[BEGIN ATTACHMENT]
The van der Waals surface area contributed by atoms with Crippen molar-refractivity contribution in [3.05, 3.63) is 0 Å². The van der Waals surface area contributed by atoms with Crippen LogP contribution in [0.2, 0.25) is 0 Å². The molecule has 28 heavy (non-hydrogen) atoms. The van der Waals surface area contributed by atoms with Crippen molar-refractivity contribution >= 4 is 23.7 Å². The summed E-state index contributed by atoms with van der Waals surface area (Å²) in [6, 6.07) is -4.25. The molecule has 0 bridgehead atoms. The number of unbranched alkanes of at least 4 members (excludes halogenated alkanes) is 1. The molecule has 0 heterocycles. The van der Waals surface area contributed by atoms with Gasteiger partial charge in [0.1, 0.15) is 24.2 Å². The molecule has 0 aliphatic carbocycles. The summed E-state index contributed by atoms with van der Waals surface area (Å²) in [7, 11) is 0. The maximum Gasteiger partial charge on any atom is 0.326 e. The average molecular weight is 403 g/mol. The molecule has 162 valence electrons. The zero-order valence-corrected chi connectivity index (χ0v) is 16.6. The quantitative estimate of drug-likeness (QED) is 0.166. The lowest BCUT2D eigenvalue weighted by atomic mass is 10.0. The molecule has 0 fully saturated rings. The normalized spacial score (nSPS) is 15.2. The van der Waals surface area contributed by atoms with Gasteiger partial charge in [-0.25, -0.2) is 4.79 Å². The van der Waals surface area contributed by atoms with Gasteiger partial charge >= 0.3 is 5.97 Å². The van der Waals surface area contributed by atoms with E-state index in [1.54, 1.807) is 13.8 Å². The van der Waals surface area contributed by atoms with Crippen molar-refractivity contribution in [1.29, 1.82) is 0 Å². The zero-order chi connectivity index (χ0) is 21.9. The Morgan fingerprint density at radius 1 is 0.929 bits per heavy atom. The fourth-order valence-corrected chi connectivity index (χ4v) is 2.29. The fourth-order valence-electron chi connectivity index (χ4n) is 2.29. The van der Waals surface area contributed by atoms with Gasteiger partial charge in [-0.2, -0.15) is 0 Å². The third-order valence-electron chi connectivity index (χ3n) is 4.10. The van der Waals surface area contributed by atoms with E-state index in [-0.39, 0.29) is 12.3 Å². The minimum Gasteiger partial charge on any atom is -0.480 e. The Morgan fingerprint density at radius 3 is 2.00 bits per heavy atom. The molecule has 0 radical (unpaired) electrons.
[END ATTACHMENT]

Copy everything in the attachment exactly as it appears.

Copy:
The van der Waals surface area contributed by atoms with Crippen molar-refractivity contribution in [3.05, 3.63) is 0 Å². The van der Waals surface area contributed by atoms with Crippen LogP contribution in [0.2, 0.25) is 0 Å². The molecule has 28 heavy (non-hydrogen) atoms. The van der Waals surface area contributed by atoms with Crippen molar-refractivity contribution >= 4 is 23.7 Å². The summed E-state index contributed by atoms with van der Waals surface area (Å²) in [6, 6.07) is -4.25. The molecule has 0 bridgehead atoms. The number of unbranched alkanes of at least 4 members (excludes halogenated alkanes) is 1. The molecule has 0 heterocycles. The van der Waals surface area contributed by atoms with Gasteiger partial charge in [0.1, 0.15) is 24.2 Å². The molecule has 0 aliphatic carbocycles. The summed E-state index contributed by atoms with van der Waals surface area (Å²) in [7, 11) is 0. The maximum Gasteiger partial charge on any atom is 0.326 e. The average molecular weight is 403 g/mol. The molecule has 162 valence electrons. The zero-order valence-corrected chi connectivity index (χ0v) is 16.6. The quantitative estimate of drug-likeness (QED) is 0.166. The lowest BCUT2D eigenvalue weighted by atomic mass is 10.0. The molecule has 0 fully saturated rings. The normalized spacial score (nSPS) is 15.2. The van der Waals surface area contributed by atoms with Gasteiger partial charge in [-0.25, -0.2) is 4.79 Å². The van der Waals surface area contributed by atoms with Gasteiger partial charge >= 0.3 is 5.97 Å². The van der Waals surface area contributed by atoms with E-state index in [1.54, 1.807) is 13.8 Å². The van der Waals surface area contributed by atoms with Crippen molar-refractivity contribution in [1.29, 1.82) is 0 Å². The zero-order chi connectivity index (χ0) is 21.9. The Morgan fingerprint density at radius 1 is 0.929 bits per heavy atom. The fourth-order valence-corrected chi connectivity index (χ4v) is 2.29. The fourth-order valence-electron chi connectivity index (χ4n) is 2.29. The van der Waals surface area contributed by atoms with Gasteiger partial charge in [-0.2, -0.15) is 0 Å². The third-order valence-electron chi connectivity index (χ3n) is 4.10. The van der Waals surface area contributed by atoms with E-state index in [-0.39, 0.29) is 12.3 Å². The minimum Gasteiger partial charge on any atom is -0.480 e. The Morgan fingerprint density at radius 3 is 2.00 bits per heavy atom. The molecule has 0 radical (unpaired) electrons.